Here we should note that even partial nudity could visually communicate status–though I am not sure this should be surprising to us. It simply matters where and when the individual wore their underthings. If I wear my bikini to a crab shack at the beach? Just fine. I wear a bikini to lecture in? Not fine. In Roman antiquity, slaves often had bare chests. For example, mill slaves likely only wore the subligaculum. The example I usually refer to when I speak about bakeries is from the relief of Eurysaces the baker outside the Porta Maggiore in Rome. We can often discern slaves in certain contexts based on their complete lack of clothing or their wearing of nothing more than a bit of a loincloth. Notably, slaves stood naked on the platform to be sold, and thus in this spatial context, nudity was tied directly to servility. Others that appear partially nude or in underclothes were similarly degraded: prostitutes, actors, and gladiators all appeared in public in various states of undress.

Relief on the Tomb of Eurysaces the Baker, Rome. (c. 30 BCE).

Relief on the Tomb of Eurysaces the Baker, Rome. (c. 30 BCE).

Clearly clothing could communicate status to others, but there was an added component found in beliefs surrounding the Roman gaze. For this we turn to the Theodosian Code (7.1.13), and a law of 391 addressed to Richomer, a Count and Master among both military branches. In it, soldiers that stopped along rivers were not allowed to defile the water with dirt and sweat from washing their horses, or allowed to defile the public gaze (‘deproperus publicos oculos nudatus incestet ‘) by washing said horses in the nude. At its heart, the passage is about pollution–both environmental and visual–and demonstrates the gravity with which emperors approached nudity at times. Soldiers were required to leave the public sight in order to wash their horses in the nude, and to do so downstream. It was not just that they were naked, but that they were Roman soldiers appearing in the public gaze!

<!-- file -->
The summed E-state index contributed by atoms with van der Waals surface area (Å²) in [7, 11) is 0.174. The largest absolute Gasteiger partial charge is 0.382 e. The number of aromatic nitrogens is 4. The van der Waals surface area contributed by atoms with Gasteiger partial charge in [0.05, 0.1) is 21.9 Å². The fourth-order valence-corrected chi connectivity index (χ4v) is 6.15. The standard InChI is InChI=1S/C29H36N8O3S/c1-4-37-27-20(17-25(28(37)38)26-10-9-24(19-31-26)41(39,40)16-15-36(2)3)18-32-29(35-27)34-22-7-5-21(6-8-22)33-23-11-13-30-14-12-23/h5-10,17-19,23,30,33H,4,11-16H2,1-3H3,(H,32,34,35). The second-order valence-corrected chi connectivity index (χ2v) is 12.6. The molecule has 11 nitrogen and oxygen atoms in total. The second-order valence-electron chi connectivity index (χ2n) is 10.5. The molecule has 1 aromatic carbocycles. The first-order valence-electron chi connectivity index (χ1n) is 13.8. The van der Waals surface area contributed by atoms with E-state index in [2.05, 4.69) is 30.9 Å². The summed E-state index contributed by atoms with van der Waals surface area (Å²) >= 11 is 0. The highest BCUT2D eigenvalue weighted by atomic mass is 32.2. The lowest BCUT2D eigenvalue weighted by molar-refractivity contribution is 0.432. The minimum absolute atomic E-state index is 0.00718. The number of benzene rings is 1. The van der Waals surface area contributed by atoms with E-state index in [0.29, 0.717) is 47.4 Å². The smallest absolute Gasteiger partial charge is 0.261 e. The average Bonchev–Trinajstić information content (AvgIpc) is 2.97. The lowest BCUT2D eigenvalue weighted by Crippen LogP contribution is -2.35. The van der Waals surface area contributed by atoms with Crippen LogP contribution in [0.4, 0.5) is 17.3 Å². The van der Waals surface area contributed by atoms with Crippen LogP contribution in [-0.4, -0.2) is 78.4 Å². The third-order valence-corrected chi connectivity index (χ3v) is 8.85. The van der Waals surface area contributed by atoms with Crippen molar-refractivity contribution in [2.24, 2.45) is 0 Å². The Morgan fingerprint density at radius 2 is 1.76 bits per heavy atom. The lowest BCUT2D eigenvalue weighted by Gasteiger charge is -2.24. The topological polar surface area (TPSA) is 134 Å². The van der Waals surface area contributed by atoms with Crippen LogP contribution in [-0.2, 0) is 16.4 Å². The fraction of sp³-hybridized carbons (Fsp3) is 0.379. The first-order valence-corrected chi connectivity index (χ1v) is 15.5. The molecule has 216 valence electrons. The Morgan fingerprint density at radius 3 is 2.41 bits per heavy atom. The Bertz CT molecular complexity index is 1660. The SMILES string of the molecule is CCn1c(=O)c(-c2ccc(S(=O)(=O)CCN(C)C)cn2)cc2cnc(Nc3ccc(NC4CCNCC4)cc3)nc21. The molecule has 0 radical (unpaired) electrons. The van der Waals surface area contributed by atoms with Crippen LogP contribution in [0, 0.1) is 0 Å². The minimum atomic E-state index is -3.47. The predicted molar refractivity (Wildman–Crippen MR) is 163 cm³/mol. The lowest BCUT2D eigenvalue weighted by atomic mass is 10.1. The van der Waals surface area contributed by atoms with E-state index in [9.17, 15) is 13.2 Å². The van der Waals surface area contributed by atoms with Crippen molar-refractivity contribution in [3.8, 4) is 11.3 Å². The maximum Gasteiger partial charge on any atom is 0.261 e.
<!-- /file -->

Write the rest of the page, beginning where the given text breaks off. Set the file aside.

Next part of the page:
Ivory relief of the story of the Forty Martyrs of Sebaste, who were soldiers forced to stand naked on a frozen pond in 320 CE.  Constantinople, 10th century AD. Museum für Byzantinische Kunst (Inv. no. 574; acquired in 1828; Bartoldi collection), Bode-Museum, Berlin.

Ivory relief of the story of the Forty Martyrs of Sebaste, who were soldiers forced to stand naked on a frozen pond in 320 CE. Constantinople, 10th century CE. Museum für Byzantinische Kunst Bode-Museum, Berlin.

The gaze was of particular concern in Late Antiquity, though restraint of the eyes had been remarked on earlier by men such as Cicero and Seneca. As Upson-Saia remarks in regard to the dress of female ascetics, because these women were so linked to Christian desire and were considered vulnerable amid the public gaze, many were kept out of sight  (57). In many ways, Romans often conceptualized the gaze as a kind of hunger. The eyes consumed people; ate their image. It could arouse passion and desire that, if uncontrolled, could cause moral transgression. This fact was harped upon by early Christian moralists. It should be noted that at the same time, a certain type of gaze could indicate reverence and worship. It was all in how one looked, and a glance could either confer honor or shame.

Alright, I need to get back to the manuscript edits now, but these were just some rather random notes as I sit here thinking about the meaning of clothing and the power of sight. It is interesting to think about the undergarments that Romans wore or did not wear and their meaning, but for me, it is more interesting to note where they were worn, how others read them, and why we may not know that much about them. Clothing always has a spatial dimension to it, and thus all garments–even undergarments–cannot be divorced from context. That being said, we must also consider whether the media that survive from antiquity were meant to transmit such a subject.